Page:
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Supreme Court, Appellate Division, Third Department, New York.

IN RE: MARSHA D. LEWIS, Respondent, v. JEFFREY J. TOMEO, Appellant.  (And Another Related Proceeding.)


Decided: February 24, 2011

Before:  Peters, J.P., Kavanagh, Stein, Garry and Egan Jr., JJ. Liam G.B. Murphy, Groton, for appellant. Ronald T. Walsh, Cortland, for respondent. Edward W. Goehler, Cortland, attorney for the child.


Calendar Date:  January 11, 2011

Appeal from an order of the Family Court of Cortland County (Ames, J.), entered October 8, 2009, which granted petitioner's application, in two proceedings pursuant to Family Ct Act article 6, to modify prior orders of custody.

Petitioner (hereinafter the mother) and respondent (hereinafter the father) are the unmarried parents of a daughter (born in 1997).   In 2004, a Pennsylvania court ordered that the mother and father share legal custody of the child, with the father having primary physical custody and the mother having certain visitation.   At some point in time, the father and the child relocated from Pennsylvania to the Town of Greene, Chenango County.   Thereafter, in 2007, the father and the child relocated to the Town of Virgil, Cortland County, prompting the mother-who lived in Broome County-to initiate a proceeding in Broome County to modify the Pennsylvania court's 2004 order.   This proceeding was ultimately dismissed in August 2007 based on the mother's failure to establish that a change in the child's primary residence was in her best interest.   In 2008, the mother relocated from Broome County to North Carolina.   In January 2009, the mother commenced the first of these proceedings in Cortland County seeking primary physical custody of the child.   In July 2009, the mother filed an amended petition, after which the father left Cortland County with the child, returning to Pennsylvania, where he now resides with his current wife.   The father then cross-petitioned seeking termination of all contact between the mother and child.   Following fact-finding and Lincoln hearings, Family Court granted the mother's amended petition, dismissed the father's cross petition and ordered, among other things, that primary physical custody of the child be awarded to the mother.   The father now appeals.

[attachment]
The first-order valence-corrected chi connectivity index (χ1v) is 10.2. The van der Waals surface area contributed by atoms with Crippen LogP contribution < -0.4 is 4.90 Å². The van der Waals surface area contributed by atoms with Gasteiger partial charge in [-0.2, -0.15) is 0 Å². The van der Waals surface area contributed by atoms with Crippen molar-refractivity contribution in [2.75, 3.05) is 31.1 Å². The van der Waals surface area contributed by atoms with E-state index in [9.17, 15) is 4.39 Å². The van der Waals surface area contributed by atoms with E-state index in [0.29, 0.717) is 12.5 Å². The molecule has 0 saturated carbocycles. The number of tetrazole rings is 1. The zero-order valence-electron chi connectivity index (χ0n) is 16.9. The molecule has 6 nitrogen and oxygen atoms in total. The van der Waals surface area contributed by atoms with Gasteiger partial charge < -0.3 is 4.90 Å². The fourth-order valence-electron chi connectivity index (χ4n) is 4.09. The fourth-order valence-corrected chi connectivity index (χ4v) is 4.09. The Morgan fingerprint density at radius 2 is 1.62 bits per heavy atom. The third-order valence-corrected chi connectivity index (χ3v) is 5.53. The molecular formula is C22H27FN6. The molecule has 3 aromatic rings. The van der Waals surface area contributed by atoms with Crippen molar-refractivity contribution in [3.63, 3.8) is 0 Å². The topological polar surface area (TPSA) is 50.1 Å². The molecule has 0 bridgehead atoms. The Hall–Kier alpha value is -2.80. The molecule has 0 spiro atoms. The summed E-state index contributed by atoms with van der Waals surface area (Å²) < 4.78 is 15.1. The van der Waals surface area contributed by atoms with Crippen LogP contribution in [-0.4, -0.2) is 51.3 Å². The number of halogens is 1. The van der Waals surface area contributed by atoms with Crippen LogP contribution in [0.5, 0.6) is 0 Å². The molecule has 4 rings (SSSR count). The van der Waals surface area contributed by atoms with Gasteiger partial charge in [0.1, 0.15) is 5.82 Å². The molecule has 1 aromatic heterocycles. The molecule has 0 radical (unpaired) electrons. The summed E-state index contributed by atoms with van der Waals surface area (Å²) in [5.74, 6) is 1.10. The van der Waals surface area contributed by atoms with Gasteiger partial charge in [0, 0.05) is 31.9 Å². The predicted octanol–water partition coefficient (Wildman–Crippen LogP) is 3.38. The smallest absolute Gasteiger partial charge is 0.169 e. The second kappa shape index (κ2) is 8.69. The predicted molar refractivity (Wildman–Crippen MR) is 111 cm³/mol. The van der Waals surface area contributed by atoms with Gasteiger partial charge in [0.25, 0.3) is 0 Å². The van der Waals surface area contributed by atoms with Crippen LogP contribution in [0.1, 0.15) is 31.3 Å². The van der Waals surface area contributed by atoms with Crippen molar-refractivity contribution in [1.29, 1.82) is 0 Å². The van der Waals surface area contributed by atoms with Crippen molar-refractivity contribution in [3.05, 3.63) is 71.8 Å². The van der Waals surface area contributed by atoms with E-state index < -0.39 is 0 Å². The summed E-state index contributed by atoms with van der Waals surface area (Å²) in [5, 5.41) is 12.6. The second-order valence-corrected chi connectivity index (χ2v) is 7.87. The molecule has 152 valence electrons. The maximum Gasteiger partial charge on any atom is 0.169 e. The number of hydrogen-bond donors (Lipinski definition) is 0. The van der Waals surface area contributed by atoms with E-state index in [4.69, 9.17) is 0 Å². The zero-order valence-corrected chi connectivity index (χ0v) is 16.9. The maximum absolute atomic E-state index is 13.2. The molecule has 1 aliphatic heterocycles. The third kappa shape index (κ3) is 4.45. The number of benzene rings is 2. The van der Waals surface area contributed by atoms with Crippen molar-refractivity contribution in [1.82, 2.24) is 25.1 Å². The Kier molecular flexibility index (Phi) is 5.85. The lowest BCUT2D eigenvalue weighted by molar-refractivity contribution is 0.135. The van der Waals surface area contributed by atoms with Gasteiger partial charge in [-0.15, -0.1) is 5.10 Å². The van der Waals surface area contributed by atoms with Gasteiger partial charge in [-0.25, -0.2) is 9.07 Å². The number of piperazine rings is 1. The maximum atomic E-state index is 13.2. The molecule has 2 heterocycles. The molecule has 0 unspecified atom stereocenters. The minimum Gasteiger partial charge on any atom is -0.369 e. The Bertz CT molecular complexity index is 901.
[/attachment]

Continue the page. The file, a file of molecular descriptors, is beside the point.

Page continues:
We first address the father's argument that Family Court's order is not supported by the record.   To effectuate a modification of the existing custody order, the mother must establish “a change in circumstances reflecting a real need for change in order to insure the continued best interest of the child” (Matter of Robert SS. v. Ashley TT., 75 AD3d 780, 781 [2010] [internal quotation marks and citations omitted];  see Matter of Paul T. v. Ann-Marie T., 75 AD3d 788, 789 [2010], lv denied 15 NY3d 713 [2010];  Matter of Henderson v. MacCarrick, 74 AD3d 1437, 1439 [2010] ).   The parties in this matter do not challenge Family Court's finding that there has been a change in circumstances since the issuance of the prior custody order, including that both the mother and father have since relocated to different states.   Accordingly, the issue before this Court is whether, in seeking a modification of custody-the practical effect of which would be the relocation of the child to North Carolina-the mother has established by a preponderance of the evidence that the relocation is in the child's best interests (see Matter of Sofranko v. Stefan, 80 AD3d 814, _, 914 N.Y.S.2d 361, 363 [2011];  Matter of Vargas v. Dixon, 78 AD3d 1431, 1432 [2010];  Matter of Atkin v. McDaniel, 181 A.D.2d 188, 190 [1992] ).   Factors considered in making this determination include “each parent's reasons for seeking or opposing the move, the quality of the relationships between the child and the custodial and noncustodial parents, the impact of the move on the quantity and quality of the child's future contact with the noncustodial parent, the degree to which the custodial parent's and child's life may be enhanced economically, emotionally and educationally by the move, and the feasibility of preserving the relationship between the noncustodial parent and child through suitable visitation arrangements” (Matter of Tropea v. Tropea, 87 N.Y.2d 727, 740-741 [1996];  see Matter of Vargas v. Dixon, 78 AD3d at 1432).